Immediately after the incident, several JVP offices were attacked. The spontaneous outpouring of righteous anger by a vigilant and offended community? Hardly! The JVP did themselves in J’pura, this is true. The UNP pounced on the opportunity. True. And typical. But what is the message? John Amaratunge keeping his word? Possibly. We don’t need another bheeshanaya, and especially not a Kola-Koti one which promises to make 88-89 look like nothing more than a schoolboy skirmish.

Let’s get back to the root causes, i.e. "the past". How did our society become so intolerant and violent? We are frequently told that university unrest is due to a few belligerent, politically motivated students suffering from all kinds of inferior complexes. This is not entirely untrue. At a recent seminar held at the Public Library, Deepthi Kumara Gunaratne of the X-Group argued that the overriding factor in our political culture is "the gama". He was metaphorically speaking.

The following slogans were scrawled on the walls of the campus after Samantha died: "JVP merayo, thopi ena thuru gama bala sitee" (The village awaits the JVP thugs), "thopi hithuvada para ballo, nikan innavada game kollo" (Did you think, dogs, that the village boys will keep quiet?). What is this gama? According to Deepthi, both the killers and the revenge seekers come from the village, defined broadly as consisting of uncultured, anxiety-ridden ruffians suffering from inferiority complexes. He is speaking here more about a "village mentality" rather than an actual social, economic, cultural and geographic entity.

As the X-Group argues, all the key leaders of our polical parties come from this gama. This is the tragedy of our country. Samantha was but yet another victim of processes unleashed by this "village" and its "villagers". This "village" is what feeds what devils there are in the JVP. It nurtures the devils who are wont to vanquish the "JVP devils".

We need to ask, how did O.V. Samantha suddenly become "Apey Samantha" or "Our Samantha"? If Samantha was thus claimed by some group, are their "Unge Samanthas" or "Their Samanthas"? Too many Samanthas have died. I remember a "Samantha" by the name of Thrimavitharana, a medical student at the University of Colombo. Nails were driven into his head, he was tied to a jeep and dragged along the rough earth after being subjected to untold tortures. There were, according to some counts, over 60,000 Samanthas who died between 87 and 90. Who was responsible? The X-Group is correct, if I am reading them right. The very same "village" that killed O.V. Samantha and which now demands the blood of others in revenge is at the heart of the problem.

Most candidates come from these village and therefore they become our "leaders". Such "villagers" can only lead us to tragedy and history has proven that. This is why, when John Amaratunge makes veiled threats, and when people like Rajitha Senaratne threaten "retaliation" in not-so-veiled terms, we ought to realise that things are serious. For, another key attribute of this "villager" is idiocy. Idiocy and arrogance make a lethal mixture, it goes without saying.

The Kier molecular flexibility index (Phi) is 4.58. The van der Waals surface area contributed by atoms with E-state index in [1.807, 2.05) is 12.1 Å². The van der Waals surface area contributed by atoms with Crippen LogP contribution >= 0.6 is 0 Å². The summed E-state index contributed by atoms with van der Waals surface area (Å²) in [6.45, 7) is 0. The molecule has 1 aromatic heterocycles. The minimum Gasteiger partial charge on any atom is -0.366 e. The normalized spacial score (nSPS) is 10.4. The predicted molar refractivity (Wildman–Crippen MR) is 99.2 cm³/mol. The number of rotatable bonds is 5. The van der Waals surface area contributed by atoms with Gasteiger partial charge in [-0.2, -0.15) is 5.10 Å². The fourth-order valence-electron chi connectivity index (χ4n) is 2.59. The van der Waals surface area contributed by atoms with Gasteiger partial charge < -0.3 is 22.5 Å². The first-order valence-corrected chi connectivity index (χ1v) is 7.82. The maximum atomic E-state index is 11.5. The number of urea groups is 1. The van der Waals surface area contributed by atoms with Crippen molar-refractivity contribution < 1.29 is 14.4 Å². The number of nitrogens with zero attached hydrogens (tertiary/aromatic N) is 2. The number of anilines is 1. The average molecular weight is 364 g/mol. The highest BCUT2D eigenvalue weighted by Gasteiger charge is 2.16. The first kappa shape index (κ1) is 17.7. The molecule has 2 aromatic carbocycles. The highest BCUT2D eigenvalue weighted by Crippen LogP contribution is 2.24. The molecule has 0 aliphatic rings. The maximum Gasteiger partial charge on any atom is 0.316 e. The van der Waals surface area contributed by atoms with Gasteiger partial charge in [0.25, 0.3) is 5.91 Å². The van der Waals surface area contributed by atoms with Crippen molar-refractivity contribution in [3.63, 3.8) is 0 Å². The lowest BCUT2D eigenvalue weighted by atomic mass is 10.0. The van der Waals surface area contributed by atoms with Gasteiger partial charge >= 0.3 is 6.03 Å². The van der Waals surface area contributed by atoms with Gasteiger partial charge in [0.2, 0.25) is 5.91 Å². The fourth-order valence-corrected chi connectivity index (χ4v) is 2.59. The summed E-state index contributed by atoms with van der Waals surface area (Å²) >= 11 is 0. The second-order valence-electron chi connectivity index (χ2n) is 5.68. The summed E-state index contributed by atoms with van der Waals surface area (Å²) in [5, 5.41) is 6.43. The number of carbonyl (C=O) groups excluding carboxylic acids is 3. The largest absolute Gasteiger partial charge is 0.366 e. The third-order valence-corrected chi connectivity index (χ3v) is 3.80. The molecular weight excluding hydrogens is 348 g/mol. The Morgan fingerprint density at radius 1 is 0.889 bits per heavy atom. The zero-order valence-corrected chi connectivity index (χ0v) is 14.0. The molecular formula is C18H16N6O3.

If it was a matter of two or three groups of villagers from this misbegotten "village" going at each other’s throats, I for one would not be overly perturbed. The problem is, whether the X-Group agrees with me or not, there does exist another "village" in our country, again metaphorically speaking. This is the village that has sustained civilisation, our way of life, values and culture. Whatever civility and tolerance of difference exists today, owes to the cultured people who inhabit this "village".

I hasten to add, neither of these "villages" exist in well defined geographical locations. Both villages can be found in Hambantota, for example. Both kinds of villagers exist in Colombo. Children from both villages attend St. Thomas’ College, Mt. Lavinia. And Anand College. And Tholangamuwa Central. Both exist in different proportions in each individual. The tragedy then is that it is the moronic and vile version that dominates power politics and politicians of all hues.

There is violence. There are the periodical deaths of young people like Samantha which start like the first drops of rain heralding the monsoons but which eventually produce flood waters laced with blood. And in the grand Clash of Moronic Villagers, it is the simple, peaceful villager who abides by a value system that is nurturing and tolerant that falls victim.

It would be utterly naive to expect our culturally deformed and politically inept and bankrupt political parties to prevent such blood letting. Where does one seek refuge? I take refuge in the Buddha, Dhamma and Sangha. Someone else could seek shelter in the church, the kovil or the mosque and their relevant priests and doctrines. Fine. The vast majority of our people are Sinhala Buddhists. As the storm clouds gather, I must begin to visit again the sacred spaces of my "village". I take refuse in the Triple Gem. I take refuge in the Triple Gem once and again and for the third time too. This village, sheltered by our siritha must not be allowed to perish. For when this happens, we will perish as a people and as human beings.

Such are the histories that come to me today as I reflect on Ovitigala Vithanage Samantha, his tragic death. I refuse to be burdened by political life unfolding like a corridor of mirrors. I refuse to end up like Jose Arcadio Buendia in Garcia Marquez’ novel "One Hundred Years of Solitude" trapped in an eternal Monday.